Not one of my popular opinions, and I’ve caught a lot of flak from it on several forums that I belong to but I don’t get why Raising Sand is getting so much recognition and really don’t get all the acclaim it and Robert are getting for it. It’s not groundbreaking at all, nor do I find it stirring or passionate or any of the other superlatives being heaped on it. I did buy the album and listen to it. The first few listenings I enjoyed it in a mild way, it was pleasant. But after repeated listening I found it dull in the extreme. If Robert is so jazzed about the American Roots music he’s being turned onto by Miss Alison and Top Sirloin Burnout, why is he agreeing to smoothing it out and prettying it up into complete blandness? To broaden its appeal of course, get the most people to buy the records and attend concerts. I’m not going to say that I listen to bluegrass all the time or that I am an expert but I’ve been to several bluegrass concerts put on by the Old Time Fiddlers of Washington with my mom and grandma when they were alive. Once I got past the whole amateur production values and lapses into redneckedness, I really enjoyed the music. If you ever see something advertising an Old Time Fiddlers Festival (or contest) in your neighborhood, go! There OTF branches all over the country and if they get around as much down there as they do up here there should be something going on not too far from you. Up here it’ll be put on in a high-school gymnasium or a similar venue,  a very homemade affair. Not everyone is going to love it, but it is real, honest, old time music and you’ll understand why Raising Sand is really not worthy of the attention it’s getting. Or you’ll hate it and keep listening to the musical equivalent of  skim-milk.

Despite Robert’s occasional lapses into mass-appeal music, he’s done stuff that he’s knows won’t appeal to everyone, ie. Priory of Brian and Strange Sensation and hasn’t given a fig. So why now? Is he that desperate for dollars? Maybe the Led Zeppelin cash cow maintained by Jimmy Page isn’t generating what it should. After all the last gig was for charity. Is it for attention? Can’t be, I have it on good authority that people were screaming and shouting their love at Strange Sensation concerts, and the Ahmet Ertegun Tribute Concert on December 10, 2007 (aka the reunion concert and O2) was well received if the bootlegs floating around are any indication (plz gimme an official release Jimmy!). So I’m going to say ‘no’ to the attention factor. So it must be for the music which I’ve already discussed in the above paragraph. Vicious circle.

The next Old Time Fiddlers event in my area is on Valentines Day. I have the day off. I should go. I enjoyed the music the other times I went, and my sentimental streak would be appeased. My mom and grandma would be pleased.

Posted February 10, 2009 by oceangal in My Humble Opinion

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Apology to Jonathan Carroll   Leave a comment

Apologies to Jonathan Carroll: I am a terrible ambassador for your books.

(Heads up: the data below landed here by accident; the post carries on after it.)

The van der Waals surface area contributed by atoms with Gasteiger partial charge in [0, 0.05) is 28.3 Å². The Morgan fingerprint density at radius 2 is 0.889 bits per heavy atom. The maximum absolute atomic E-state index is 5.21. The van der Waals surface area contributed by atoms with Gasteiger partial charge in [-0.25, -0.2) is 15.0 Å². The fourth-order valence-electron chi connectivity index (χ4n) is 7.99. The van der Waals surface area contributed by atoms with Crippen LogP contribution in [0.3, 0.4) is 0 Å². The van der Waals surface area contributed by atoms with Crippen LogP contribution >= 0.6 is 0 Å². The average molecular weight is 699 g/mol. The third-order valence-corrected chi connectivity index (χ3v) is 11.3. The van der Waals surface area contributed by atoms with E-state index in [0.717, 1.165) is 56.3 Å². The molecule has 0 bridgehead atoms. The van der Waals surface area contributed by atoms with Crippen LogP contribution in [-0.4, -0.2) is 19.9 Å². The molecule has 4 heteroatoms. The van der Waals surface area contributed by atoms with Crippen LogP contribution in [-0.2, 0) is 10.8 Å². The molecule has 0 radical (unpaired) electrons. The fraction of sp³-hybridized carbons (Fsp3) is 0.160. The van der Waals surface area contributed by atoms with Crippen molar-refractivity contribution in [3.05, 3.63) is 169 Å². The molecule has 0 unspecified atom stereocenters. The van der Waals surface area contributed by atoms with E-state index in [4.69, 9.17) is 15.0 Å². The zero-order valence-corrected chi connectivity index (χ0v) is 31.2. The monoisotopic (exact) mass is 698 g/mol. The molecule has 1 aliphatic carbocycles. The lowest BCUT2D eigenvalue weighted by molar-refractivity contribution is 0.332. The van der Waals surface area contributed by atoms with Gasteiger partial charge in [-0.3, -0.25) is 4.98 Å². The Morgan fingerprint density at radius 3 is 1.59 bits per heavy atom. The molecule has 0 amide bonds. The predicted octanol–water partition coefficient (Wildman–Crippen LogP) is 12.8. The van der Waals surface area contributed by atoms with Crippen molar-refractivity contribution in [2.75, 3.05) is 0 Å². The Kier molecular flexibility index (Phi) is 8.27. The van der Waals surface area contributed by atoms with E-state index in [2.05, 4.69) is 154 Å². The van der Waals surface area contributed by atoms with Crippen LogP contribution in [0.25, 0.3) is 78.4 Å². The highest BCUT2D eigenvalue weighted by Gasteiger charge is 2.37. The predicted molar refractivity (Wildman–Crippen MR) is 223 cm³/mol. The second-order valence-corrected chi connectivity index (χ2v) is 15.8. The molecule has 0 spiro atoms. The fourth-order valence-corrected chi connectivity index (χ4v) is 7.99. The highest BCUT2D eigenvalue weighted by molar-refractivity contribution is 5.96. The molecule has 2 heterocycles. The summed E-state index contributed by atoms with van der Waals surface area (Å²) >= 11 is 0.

Have been telling my friends about a novel I just finished that I loved. It’s called Bones of the Moon by Jonathan Carroll. For some reason, I have not effectively communicated the wonderfulness of this book. One friend, who reads Vampire Slut Novels, told me (very snootily) that if he wasn’t reading VSN, he only read very good science fiction novels. The women in my book club (ok, wine and gourmet dinner club) said oh, sounds interesting, and then chose to read some other book, that I had dismissed ages ago as crap. Then I have a conversation with my trusty sidekick (ala Ren and Stimpy) via Yahoo Messenger™ and tell her all about it:

(I, Oceangal, am ‘O’, my friend is ‘H’, for Honey )
O: Have just finished a book I liked very much called Bones of the Moon by Jonathan Carroll.
H: The moon has bones?
O: In Rondua they do
H: Is that an island?
O: Better
It’s a dream world
H: Ah.
a bony dream world?
O: No- A wonderful dream world in which whoever possessessesess the five bones of the moon will rule Rondua
A kid named Pepsi is Rondua’s next ruler
H: So a handsome lad and ?? sets out to collect plot coupons?
And meet tribulation on the way?
?? = plucky dog?
Pet hen?
O: Lad is 5 years old and is accompanied by his mum
H: Magic hairpiece?
Oh, magic mum.
O: a giant dog wearing a bowler hat is one companion. His name is Mr. Tracy
H: Did you make that Up?
hang on…
O: Nope Jonathan Carroll did.
N: Okay, so plucky woman accompanied by magic boy and bowler hatted dog set off to gather five plot coupons.
It sounds very nice, but not my sort of thing.
(I’m back)
O: Only she’s not very plucky, and she’s dreaming about a world that when she was a child, she almost ruled, but didn’t because she wasn’t brave enough.
It’s got a great villain….
H: Darth Maul?
O: Jack Chili
H: The opposite of Jack Frost?
O: Mean as hell, I tell you.
H: I like good villains.
O: The dream world spills over into her real life of being a New York housewife with an infant daughter. Frightening things happen
H: That’s too scary.
O: There is a very terrifying bit that I couldn’t read fully, and the end made me cry.
I love a good ending
H: The dog lost his bowler?
O: Yes amongst other things
H: Did it have a razor’s edge like Steed’s, so he could throw it and disembowel or disemhead the baddie?
Or was that James Bond?
O: That was from a James Bond flick, bowler belonged to one of the baddies
H: It’s a good trick though.
O: Been done though.

The conversation then disintegrated into discussions on hats as weapons and implements of giants. It was fascinating to us, but only us, I won’t bore you with it. She probably won’t read it off my recommendation, but she would like it. I’m sure of it.

Sorry Mr. Carroll, I loved Bones of the Moon. Your playfulness with words, your imagery, made me laugh and sigh. The absurdity and tension and warm fuzzies you created thrilled me. But evidently I suck at telling people what made this book great so I’ll stop talking about it.

Posted December 1, 2008 by oceangal in Journal